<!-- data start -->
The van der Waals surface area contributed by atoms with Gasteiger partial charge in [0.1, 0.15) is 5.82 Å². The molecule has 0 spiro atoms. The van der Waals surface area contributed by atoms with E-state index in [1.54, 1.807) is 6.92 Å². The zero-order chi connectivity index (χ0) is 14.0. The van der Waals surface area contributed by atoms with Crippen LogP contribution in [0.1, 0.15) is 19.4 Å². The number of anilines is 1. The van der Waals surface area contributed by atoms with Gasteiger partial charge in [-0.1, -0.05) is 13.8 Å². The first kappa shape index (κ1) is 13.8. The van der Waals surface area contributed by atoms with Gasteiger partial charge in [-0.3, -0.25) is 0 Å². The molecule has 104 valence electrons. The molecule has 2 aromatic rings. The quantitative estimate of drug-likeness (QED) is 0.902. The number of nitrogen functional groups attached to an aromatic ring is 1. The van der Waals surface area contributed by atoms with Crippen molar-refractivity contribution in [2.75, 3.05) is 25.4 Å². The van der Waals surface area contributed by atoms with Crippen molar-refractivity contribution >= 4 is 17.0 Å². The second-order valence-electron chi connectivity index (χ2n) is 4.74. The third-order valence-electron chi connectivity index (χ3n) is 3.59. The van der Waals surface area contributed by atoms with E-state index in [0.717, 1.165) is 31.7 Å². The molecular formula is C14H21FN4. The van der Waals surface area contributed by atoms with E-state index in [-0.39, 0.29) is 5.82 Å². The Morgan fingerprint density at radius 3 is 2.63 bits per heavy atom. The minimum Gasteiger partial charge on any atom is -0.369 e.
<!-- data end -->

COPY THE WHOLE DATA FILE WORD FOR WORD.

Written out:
The van der Waals surface area contributed by atoms with Gasteiger partial charge in [0.1, 0.15) is 5.82 Å². The molecule has 0 spiro atoms. The van der Waals surface area contributed by atoms with E-state index in [1.54, 1.807) is 6.92 Å². The zero-order chi connectivity index (χ0) is 14.0. The van der Waals surface area contributed by atoms with Crippen LogP contribution in [0.1, 0.15) is 19.4 Å². The number of anilines is 1. The van der Waals surface area contributed by atoms with Gasteiger partial charge in [-0.1, -0.05) is 13.8 Å². The first kappa shape index (κ1) is 13.8. The van der Waals surface area contributed by atoms with Gasteiger partial charge in [-0.3, -0.25) is 0 Å². The molecule has 104 valence electrons. The molecule has 2 aromatic rings. The quantitative estimate of drug-likeness (QED) is 0.902. The number of nitrogen functional groups attached to an aromatic ring is 1. The van der Waals surface area contributed by atoms with Crippen molar-refractivity contribution in [2.75, 3.05) is 25.4 Å². The van der Waals surface area contributed by atoms with Crippen molar-refractivity contribution >= 4 is 17.0 Å². The second-order valence-electron chi connectivity index (χ2n) is 4.74. The third-order valence-electron chi connectivity index (χ3n) is 3.59. The van der Waals surface area contributed by atoms with E-state index in [0.717, 1.165) is 31.7 Å². The molecular formula is C14H21FN4. The van der Waals surface area contributed by atoms with E-state index in [-0.39, 0.29) is 5.82 Å². The Morgan fingerprint density at radius 3 is 2.63 bits per heavy atom. The minimum Gasteiger partial charge on any atom is -0.369 e.